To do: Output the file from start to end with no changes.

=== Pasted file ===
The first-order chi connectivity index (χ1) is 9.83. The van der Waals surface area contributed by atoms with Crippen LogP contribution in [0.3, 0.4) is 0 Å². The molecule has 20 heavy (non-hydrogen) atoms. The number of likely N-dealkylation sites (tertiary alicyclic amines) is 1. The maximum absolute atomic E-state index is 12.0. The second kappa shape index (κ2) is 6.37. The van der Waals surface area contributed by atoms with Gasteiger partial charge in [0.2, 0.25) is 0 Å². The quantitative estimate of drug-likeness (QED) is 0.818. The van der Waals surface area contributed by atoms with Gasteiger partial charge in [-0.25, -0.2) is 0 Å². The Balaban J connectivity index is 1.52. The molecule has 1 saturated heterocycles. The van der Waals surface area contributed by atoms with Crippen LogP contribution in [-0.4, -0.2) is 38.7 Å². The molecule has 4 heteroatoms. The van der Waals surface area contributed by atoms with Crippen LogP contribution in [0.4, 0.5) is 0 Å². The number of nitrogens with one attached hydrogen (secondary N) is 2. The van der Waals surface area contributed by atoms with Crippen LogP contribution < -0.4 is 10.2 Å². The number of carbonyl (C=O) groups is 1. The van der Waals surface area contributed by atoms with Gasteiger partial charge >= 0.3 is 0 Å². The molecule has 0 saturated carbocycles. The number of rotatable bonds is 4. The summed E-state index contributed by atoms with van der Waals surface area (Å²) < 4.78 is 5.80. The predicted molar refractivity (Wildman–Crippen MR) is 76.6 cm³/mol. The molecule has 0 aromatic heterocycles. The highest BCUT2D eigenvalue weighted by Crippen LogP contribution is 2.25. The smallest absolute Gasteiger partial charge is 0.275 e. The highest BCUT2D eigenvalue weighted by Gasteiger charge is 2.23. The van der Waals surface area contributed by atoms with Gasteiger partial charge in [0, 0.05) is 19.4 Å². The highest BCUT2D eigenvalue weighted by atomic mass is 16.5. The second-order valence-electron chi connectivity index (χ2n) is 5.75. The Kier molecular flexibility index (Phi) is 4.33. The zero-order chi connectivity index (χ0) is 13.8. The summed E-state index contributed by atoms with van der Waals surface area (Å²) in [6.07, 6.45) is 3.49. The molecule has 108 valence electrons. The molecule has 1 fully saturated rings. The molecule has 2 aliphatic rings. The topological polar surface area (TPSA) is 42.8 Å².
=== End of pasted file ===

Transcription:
The first-order chi connectivity index (χ1) is 9.83. The van der Waals surface area contributed by atoms with Crippen LogP contribution in [0.3, 0.4) is 0 Å². The molecule has 20 heavy (non-hydrogen) atoms. The number of likely N-dealkylation sites (tertiary alicyclic amines) is 1. The maximum absolute atomic E-state index is 12.0. The second kappa shape index (κ2) is 6.37. The van der Waals surface area contributed by atoms with Gasteiger partial charge in [0.2, 0.25) is 0 Å². The quantitative estimate of drug-likeness (QED) is 0.818. The van der Waals surface area contributed by atoms with Gasteiger partial charge in [-0.25, -0.2) is 0 Å². The Balaban J connectivity index is 1.52. The molecule has 1 saturated heterocycles. The van der Waals surface area contributed by atoms with Crippen LogP contribution in [-0.4, -0.2) is 38.7 Å². The molecule has 4 heteroatoms. The van der Waals surface area contributed by atoms with Crippen LogP contribution in [0.4, 0.5) is 0 Å². The number of nitrogens with one attached hydrogen (secondary N) is 2. The van der Waals surface area contributed by atoms with Crippen LogP contribution < -0.4 is 10.2 Å². The number of carbonyl (C=O) groups is 1. The van der Waals surface area contributed by atoms with Gasteiger partial charge >= 0.3 is 0 Å². The molecule has 0 saturated carbocycles. The number of rotatable bonds is 4. The summed E-state index contributed by atoms with van der Waals surface area (Å²) < 4.78 is 5.80. The predicted molar refractivity (Wildman–Crippen MR) is 76.6 cm³/mol. The molecule has 0 aromatic heterocycles. The highest BCUT2D eigenvalue weighted by Crippen LogP contribution is 2.25. The smallest absolute Gasteiger partial charge is 0.275 e. The highest BCUT2D eigenvalue weighted by Gasteiger charge is 2.23. The van der Waals surface area contributed by atoms with Gasteiger partial charge in [0, 0.05) is 19.4 Å². The highest BCUT2D eigenvalue weighted by atomic mass is 16.5. The second-order valence-electron chi connectivity index (χ2n) is 5.75. The Kier molecular flexibility index (Phi) is 4.33. The zero-order chi connectivity index (χ0) is 13.8. The summed E-state index contributed by atoms with van der Waals surface area (Å²) in [6.07, 6.45) is 3.49. The molecule has 108 valence electrons. The molecule has 1 fully saturated rings. The molecule has 2 aliphatic rings. The topological polar surface area (TPSA) is 42.8 Å².